Even yesterday I had a conversation about the thorny issue of just what Summorum Pontificum (the 3rd anniversary of its release is tomorrow, blessed day) might have revived.
Take the situation of the distribution of Holy Communion.
In the old days before the conciliar reform of the liturgy it was unthinkable – unless you were a heretic or Protestant – that people would receive Communion in the hand. There was no need for specific decrees about such a normal practice as reception of Communion, which was always given on the tongue to people who knelt if they could.
Today, however, there is (sadly) legislation which permits Communion in the hand under some circumstances.
Summorum Pontificum did not revive the old decrees of the long-gone Sacred Congregation of Rites or automatically resurrect the practices of yore.
Or did it?
I have always held that priests need to respect the laws in force about Communion today, even in the celebration of Holy Mass in the older form. Of course they can also do all they might to discourage Communion in the hand and promote a more reverent manner of reception. At the same time, it is unlikely that many who go to the older Mass will want to receive Communion in the hand.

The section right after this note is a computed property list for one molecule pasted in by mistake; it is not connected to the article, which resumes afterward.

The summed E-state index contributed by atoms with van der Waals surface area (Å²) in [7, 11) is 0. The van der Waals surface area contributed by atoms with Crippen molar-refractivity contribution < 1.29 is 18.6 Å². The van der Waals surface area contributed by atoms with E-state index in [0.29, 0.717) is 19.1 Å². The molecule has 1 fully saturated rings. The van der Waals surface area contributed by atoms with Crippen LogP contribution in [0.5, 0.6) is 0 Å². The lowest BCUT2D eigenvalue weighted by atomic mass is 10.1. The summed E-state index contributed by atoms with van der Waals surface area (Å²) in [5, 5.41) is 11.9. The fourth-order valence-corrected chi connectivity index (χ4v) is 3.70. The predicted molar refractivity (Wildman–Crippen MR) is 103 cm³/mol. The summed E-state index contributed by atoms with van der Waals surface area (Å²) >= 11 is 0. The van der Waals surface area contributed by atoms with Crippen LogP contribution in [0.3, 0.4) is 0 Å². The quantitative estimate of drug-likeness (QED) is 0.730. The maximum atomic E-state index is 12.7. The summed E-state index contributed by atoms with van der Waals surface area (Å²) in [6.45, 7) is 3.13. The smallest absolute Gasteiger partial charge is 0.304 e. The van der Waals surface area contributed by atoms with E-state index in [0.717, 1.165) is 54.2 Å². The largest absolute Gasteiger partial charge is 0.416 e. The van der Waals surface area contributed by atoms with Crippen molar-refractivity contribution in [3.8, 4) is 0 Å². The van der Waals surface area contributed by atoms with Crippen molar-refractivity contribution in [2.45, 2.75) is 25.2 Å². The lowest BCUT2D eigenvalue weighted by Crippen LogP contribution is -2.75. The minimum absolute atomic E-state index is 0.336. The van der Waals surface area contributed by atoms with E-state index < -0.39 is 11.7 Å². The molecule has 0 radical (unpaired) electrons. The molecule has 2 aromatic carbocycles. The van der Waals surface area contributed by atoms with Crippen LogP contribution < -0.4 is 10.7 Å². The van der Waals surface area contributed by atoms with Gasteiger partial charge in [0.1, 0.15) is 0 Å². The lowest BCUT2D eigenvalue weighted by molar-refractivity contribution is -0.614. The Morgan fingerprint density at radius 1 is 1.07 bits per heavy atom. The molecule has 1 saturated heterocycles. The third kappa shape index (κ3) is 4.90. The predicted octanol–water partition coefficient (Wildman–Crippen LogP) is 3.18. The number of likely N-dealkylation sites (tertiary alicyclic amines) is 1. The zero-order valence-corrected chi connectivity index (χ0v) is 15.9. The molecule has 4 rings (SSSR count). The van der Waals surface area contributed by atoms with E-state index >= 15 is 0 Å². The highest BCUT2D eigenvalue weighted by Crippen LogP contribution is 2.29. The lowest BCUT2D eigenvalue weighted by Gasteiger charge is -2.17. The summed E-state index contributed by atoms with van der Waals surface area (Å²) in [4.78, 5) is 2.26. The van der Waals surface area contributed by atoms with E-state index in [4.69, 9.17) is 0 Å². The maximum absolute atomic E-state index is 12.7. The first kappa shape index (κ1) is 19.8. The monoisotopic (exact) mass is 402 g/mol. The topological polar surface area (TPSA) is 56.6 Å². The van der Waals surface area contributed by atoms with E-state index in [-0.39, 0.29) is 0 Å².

I received from a friend in England the following very interesting news. This is on kreutz.net.
The Pontifical Commission "Ecclesia Dei" – remember them? – sent a response to a person making an inquiry about reception of Communion at the older, Extraordinary Form. Translation:
"Dear Mr. XXXX In reference to your letter of 15. June, this papal commission would like to point out that the celebration of Holy Mass in the extraordinary form envisages the reception of Holy Communion while kneeling, as the Holy Host is laid directly on the tongue of the communicant. There is no provision for the distribution of Holy Communion on the hand in this form of the Holy Mass. With blessings,"
I note from the graphic that there was no Protocol.
There is a stamp on the letter rather than a signature.
This is a form letter.
It is therefore more than a curiosity, but it is a great deal less than the final word.
We are still left with questions about Communion during the Extraordinary Form.
If people insist on receiving in the hand, are they to be denied based on the argument that in 1962 there was no permission to receive in the hand?
And on an additional note, keep in mind this and this.